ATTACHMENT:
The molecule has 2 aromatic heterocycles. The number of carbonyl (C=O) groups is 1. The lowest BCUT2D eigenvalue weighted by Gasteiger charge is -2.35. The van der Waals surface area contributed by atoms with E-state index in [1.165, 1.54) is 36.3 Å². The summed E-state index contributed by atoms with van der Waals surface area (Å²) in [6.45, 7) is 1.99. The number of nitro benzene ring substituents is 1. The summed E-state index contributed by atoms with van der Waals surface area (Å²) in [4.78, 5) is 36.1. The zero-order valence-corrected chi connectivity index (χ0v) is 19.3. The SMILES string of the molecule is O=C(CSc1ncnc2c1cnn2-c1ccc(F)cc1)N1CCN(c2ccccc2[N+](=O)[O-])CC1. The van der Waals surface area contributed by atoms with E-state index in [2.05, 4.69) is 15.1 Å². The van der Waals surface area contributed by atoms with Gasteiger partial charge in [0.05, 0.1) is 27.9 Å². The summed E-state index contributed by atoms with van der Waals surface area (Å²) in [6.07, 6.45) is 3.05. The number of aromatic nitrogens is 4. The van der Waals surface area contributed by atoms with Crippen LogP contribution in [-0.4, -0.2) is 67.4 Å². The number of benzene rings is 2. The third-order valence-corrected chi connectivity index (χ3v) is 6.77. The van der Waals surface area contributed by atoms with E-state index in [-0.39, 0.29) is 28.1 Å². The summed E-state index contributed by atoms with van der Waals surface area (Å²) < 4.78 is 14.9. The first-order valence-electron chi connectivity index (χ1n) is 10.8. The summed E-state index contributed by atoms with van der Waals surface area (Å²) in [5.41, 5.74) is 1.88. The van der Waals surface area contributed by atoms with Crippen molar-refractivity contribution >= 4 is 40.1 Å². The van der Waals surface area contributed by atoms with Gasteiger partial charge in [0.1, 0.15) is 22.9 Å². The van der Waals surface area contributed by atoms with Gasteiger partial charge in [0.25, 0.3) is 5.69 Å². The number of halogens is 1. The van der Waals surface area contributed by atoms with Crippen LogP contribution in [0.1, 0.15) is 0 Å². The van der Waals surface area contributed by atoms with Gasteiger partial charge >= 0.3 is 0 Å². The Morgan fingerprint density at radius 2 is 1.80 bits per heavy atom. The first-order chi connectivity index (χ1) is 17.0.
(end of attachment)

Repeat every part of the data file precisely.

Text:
The molecule has 2 aromatic heterocycles. The number of carbonyl (C=O) groups is 1. The lowest BCUT2D eigenvalue weighted by Gasteiger charge is -2.35. The van der Waals surface area contributed by atoms with E-state index in [1.165, 1.54) is 36.3 Å². The summed E-state index contributed by atoms with van der Waals surface area (Å²) in [6.45, 7) is 1.99. The number of nitro benzene ring substituents is 1. The summed E-state index contributed by atoms with van der Waals surface area (Å²) in [4.78, 5) is 36.1. The zero-order valence-corrected chi connectivity index (χ0v) is 19.3. The SMILES string of the molecule is O=C(CSc1ncnc2c1cnn2-c1ccc(F)cc1)N1CCN(c2ccccc2[N+](=O)[O-])CC1. The van der Waals surface area contributed by atoms with E-state index in [2.05, 4.69) is 15.1 Å². The van der Waals surface area contributed by atoms with Gasteiger partial charge in [0.05, 0.1) is 27.9 Å². The summed E-state index contributed by atoms with van der Waals surface area (Å²) in [6.07, 6.45) is 3.05. The number of aromatic nitrogens is 4. The van der Waals surface area contributed by atoms with Crippen LogP contribution in [-0.4, -0.2) is 67.4 Å². The number of benzene rings is 2. The third-order valence-corrected chi connectivity index (χ3v) is 6.77. The van der Waals surface area contributed by atoms with E-state index in [-0.39, 0.29) is 28.1 Å². The summed E-state index contributed by atoms with van der Waals surface area (Å²) < 4.78 is 14.9. The first-order valence-electron chi connectivity index (χ1n) is 10.8. The summed E-state index contributed by atoms with van der Waals surface area (Å²) in [5.41, 5.74) is 1.88. The van der Waals surface area contributed by atoms with Crippen molar-refractivity contribution >= 4 is 40.1 Å². The van der Waals surface area contributed by atoms with Gasteiger partial charge in [0.1, 0.15) is 22.9 Å². The van der Waals surface area contributed by atoms with Gasteiger partial charge in [0.25, 0.3) is 5.69 Å². The number of halogens is 1. The van der Waals surface area contributed by atoms with Crippen LogP contribution in [0.1, 0.15) is 0 Å². The van der Waals surface area contributed by atoms with Gasteiger partial charge >= 0.3 is 0 Å². The Morgan fingerprint density at radius 2 is 1.80 bits per heavy atom. The first-order chi connectivity index (χ1) is 17.0.